Iraqi authorities say a series of bombings in Baghdad has killed 16 people and wounded more than 40 others, many of them Shi'ite pilgrims traveling to the holy city of Karbala for an annual ritual.
In one of Monday's attacks, a car bomb killed eight people in a western part of the Iraqi capital, while another car bomb killed six people in the northern Shi'ite district of al-Shaab. Earlier, a roadside bomb in southern Baghdad killed two people.
Authorities say the attacks appeared to target Shi'ites heading south through Baghdad on the way to Karbala for the observance of Arbaeen, the end of a 40-day mourning period for a revered Shi'ite figure, Imam Hussein.
Insurgents attacked Iraqi Shi'ites last Thursday in a wave of bombings that killed at least 72 people in Baghdad and the southern city of Nasiriyah.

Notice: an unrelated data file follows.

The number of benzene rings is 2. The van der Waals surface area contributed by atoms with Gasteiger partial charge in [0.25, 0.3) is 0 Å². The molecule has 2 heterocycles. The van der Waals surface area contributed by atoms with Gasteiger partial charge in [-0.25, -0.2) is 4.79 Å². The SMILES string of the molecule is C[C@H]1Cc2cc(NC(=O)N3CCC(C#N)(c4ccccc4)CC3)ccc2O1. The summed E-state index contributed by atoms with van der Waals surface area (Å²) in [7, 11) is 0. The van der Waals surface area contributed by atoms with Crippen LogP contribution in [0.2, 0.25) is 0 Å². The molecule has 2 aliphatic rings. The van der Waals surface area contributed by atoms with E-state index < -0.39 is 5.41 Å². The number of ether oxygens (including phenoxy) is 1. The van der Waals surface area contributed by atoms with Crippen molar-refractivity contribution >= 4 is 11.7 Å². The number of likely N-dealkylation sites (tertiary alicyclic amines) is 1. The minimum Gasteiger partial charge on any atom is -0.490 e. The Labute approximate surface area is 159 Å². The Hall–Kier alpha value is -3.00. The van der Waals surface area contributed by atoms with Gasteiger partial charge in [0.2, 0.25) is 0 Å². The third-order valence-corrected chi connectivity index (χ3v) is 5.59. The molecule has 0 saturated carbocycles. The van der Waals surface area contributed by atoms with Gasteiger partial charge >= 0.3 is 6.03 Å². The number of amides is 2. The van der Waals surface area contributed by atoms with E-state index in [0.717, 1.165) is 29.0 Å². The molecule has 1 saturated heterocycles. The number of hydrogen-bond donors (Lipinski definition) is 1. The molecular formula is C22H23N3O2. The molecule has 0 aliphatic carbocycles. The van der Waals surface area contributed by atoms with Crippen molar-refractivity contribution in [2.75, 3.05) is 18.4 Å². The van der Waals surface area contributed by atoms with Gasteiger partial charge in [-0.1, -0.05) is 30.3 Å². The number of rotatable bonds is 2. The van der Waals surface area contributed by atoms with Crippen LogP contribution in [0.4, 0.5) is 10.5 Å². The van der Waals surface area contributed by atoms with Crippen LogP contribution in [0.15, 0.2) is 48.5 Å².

The escalation of violence against Iraq's majority Shi'ites coincides with a political crisis in the country's Shi'ite-led unity government, which has seen its main Sunni-backed faction, Iraqiya, boycott the Cabinet.
Iraqiya accuses Shi'ite Prime Minister Nouri al-Maliki of monopolizing power in Shi'ite hands. It also objects to a government arrest warrant for Iraq's Sunni Vice President, Tarek al-Hashemi, a member of Iraqiya.
Mr. Maliki has ordered Hashemi's arrest on charges of running a death squad, an allegation the vice president denies. The Iraqi prime minister issued the arrest order last month, as U.S. troops completed a pullout from Iraq, ending an eight-year military presence.
Hashemi fled to northern Iraq's autonomous Kurdish region to avoid arrest. In an interview with VOA's Kurdish service on Monday, Hashemi said he is ready to stand trial in the northern Iraqi city of Kirkuk, where he believes he can have a fair hearing. Kirkuk is located outside of Iraqi Kurdistan.
Hashemi said he refuses to accept the government's demand to stand trial in Baghdad because he believes politicians will manipulate the proceedings there.
Some information for this report was provided by AP, AFP and Reuters.
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